The Work Of Radley Metzger – thanks to the good people at Cult Epics and Synapse, Your Humble Reviewer had a high-quality introduction to the films of Radley Metzger and realized that this American director with a European style might be the best director of erotica ever.  Recommended titles: Camille 2000, The Image, The Lickerish Quartet and Score.


Things – in 2011, Severin sublabel InterVision made a bid for its own corner of the cult video marketplace by taking on the world of infamous straight-to-video fare.  In the process, they unleashed Things, which Your Humble Reviewer considers one of the most grueling tests of endurance he’s experienced as a schlock enthusiast.  It inspired much philosophical thought about the difference between “good bad” and “bad bad” – and the review that resulted prompted an unforgettable response from the film’s director himself in its comments section (if you check out the review, be sure to scroll down for a lengthy but very energetic read).


Women In Cages Collection (blu-ray) – eye-popping transfers of films that have never looked good on home video plus a fun documentary, all at a bargain-basement price.  What are you waiting for?

The Baby and Bloody Birthday (dvd) and Horror Express (blu-ray) – a trio of budget-disc perennials get worthy A/V upgrades plus new bonus features

Battle Beyond The Stars (blu-ray) – another smashing blu-ray from Shout! Factory’s Corman line that giving the producer’s Star Wars cash-in its digital due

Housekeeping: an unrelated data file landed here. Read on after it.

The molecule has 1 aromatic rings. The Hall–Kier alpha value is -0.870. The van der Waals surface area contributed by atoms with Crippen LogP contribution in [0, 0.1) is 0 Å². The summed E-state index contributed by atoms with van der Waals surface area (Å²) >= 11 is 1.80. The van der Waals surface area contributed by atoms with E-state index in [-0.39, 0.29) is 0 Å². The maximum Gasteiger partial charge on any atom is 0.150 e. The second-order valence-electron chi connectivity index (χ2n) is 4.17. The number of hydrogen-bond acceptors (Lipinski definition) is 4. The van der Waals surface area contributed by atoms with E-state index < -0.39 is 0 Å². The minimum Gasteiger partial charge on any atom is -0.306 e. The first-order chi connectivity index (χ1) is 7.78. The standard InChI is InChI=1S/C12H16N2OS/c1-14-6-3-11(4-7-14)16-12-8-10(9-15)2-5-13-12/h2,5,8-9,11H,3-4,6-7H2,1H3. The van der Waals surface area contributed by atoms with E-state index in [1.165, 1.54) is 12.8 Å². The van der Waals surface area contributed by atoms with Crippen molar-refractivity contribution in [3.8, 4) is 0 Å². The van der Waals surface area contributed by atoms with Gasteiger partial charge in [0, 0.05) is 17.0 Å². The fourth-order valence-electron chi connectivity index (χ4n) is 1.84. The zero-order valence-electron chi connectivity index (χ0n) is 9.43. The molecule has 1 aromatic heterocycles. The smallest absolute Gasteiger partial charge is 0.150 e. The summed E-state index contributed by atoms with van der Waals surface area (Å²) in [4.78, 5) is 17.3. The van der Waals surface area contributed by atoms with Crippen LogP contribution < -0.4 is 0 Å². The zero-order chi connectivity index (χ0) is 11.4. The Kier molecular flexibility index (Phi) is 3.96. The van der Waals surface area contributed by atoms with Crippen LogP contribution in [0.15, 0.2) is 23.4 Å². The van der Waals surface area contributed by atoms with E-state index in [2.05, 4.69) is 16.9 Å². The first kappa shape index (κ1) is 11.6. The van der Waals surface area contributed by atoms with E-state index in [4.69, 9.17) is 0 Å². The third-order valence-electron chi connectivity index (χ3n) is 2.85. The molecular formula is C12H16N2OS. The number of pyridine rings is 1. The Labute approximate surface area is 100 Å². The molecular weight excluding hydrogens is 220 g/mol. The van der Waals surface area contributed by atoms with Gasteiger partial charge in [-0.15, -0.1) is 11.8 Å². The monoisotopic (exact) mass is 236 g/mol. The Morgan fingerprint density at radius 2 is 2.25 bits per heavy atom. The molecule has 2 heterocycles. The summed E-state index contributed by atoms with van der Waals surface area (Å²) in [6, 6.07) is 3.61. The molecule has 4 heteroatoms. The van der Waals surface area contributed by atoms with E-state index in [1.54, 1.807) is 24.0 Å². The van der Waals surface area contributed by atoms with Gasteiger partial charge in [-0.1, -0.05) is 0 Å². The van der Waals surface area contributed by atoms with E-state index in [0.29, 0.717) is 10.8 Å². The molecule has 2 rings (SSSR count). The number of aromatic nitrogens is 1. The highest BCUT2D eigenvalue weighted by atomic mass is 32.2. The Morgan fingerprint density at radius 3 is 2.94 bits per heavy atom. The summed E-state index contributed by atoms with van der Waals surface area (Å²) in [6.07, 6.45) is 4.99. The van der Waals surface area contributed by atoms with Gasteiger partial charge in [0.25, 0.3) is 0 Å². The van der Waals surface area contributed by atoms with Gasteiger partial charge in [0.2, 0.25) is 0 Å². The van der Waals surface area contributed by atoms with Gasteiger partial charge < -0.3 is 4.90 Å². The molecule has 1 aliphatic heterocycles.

Dark Night Of The Scarecrow (blu-ray) – the DVD from last year was already a winner but VCI gave it a blu-ray upgrade that’s worth the money AND added in a killer new documentary from Daniel Griffith

I Spit On Your Grave (1978 version) (blu-ray) – a film often wrongly derided for looking “cheap” gets a dazzling transfer that shows off how gorgeous and lovingly-crafted its visuals actually are, plus it preserves two of the best commentary tracks ever recorded for a cult movie

Santa Sangre (blu-ray) – the lost gem in the Alejandro Jodorowsky filmography gets a jumbo upgrade – a gorgeous new transfer plus hours of worthy extras that involve the always-memorable director

To Be Twenty (2-DVD set) – RaroVideo U.S. did the Italo-cult scholar a big favor here by making this a 2-disc set with transfers of both versions of this infamous item plus a strong documentary

Zombie (2-DVD set) – finally, fans gets a special edition of this with a strong transfer AND a great set of extras all in one package, thanks to Blue Underground

Special Home Video Commendation – Killer Blu-Rays: Synapse Films

Your Humble Reviewer watched many blu-ray remasters of vintage titles this year – and few cult movie companies did such consistently impressive work as Synapse.  With releases like The Dorm That Dripped Blood, Frankenhooker, The Image, Maniac Cop and especially The Exterminator, this label proved that it is possible to breathe new life into vintage titles.

Special Home Video Commendation – Value Conscious Award:  Shout! Factory

This company does the budget-conscious cinemaniac a favor by bundling titles into double, triple and sometimes even quadruple features – in addition to the Women In Cages Collection, other gems from this year included the Wild West Collection, the Lethal Ladies Collection, the Vampires, Mummies & Monsters Collection and many more.  Their box sets of MST3K episodes offer similar value and always include worthwhile new bonus material – MST3K Vs. Gamera is an example worth checking out.

Special Home Video Commendation – Italian Division: RaroVideo U.S.

This company has really picked up the gauntlet for fans of Italian cult fare. In addition to the aforementioned To Be Twenty set, their discs for Live Like A Cop, Die Like A Man, The Secret Of Dorian Gray and The Perfume Of The Lady In Black are all worth checking out.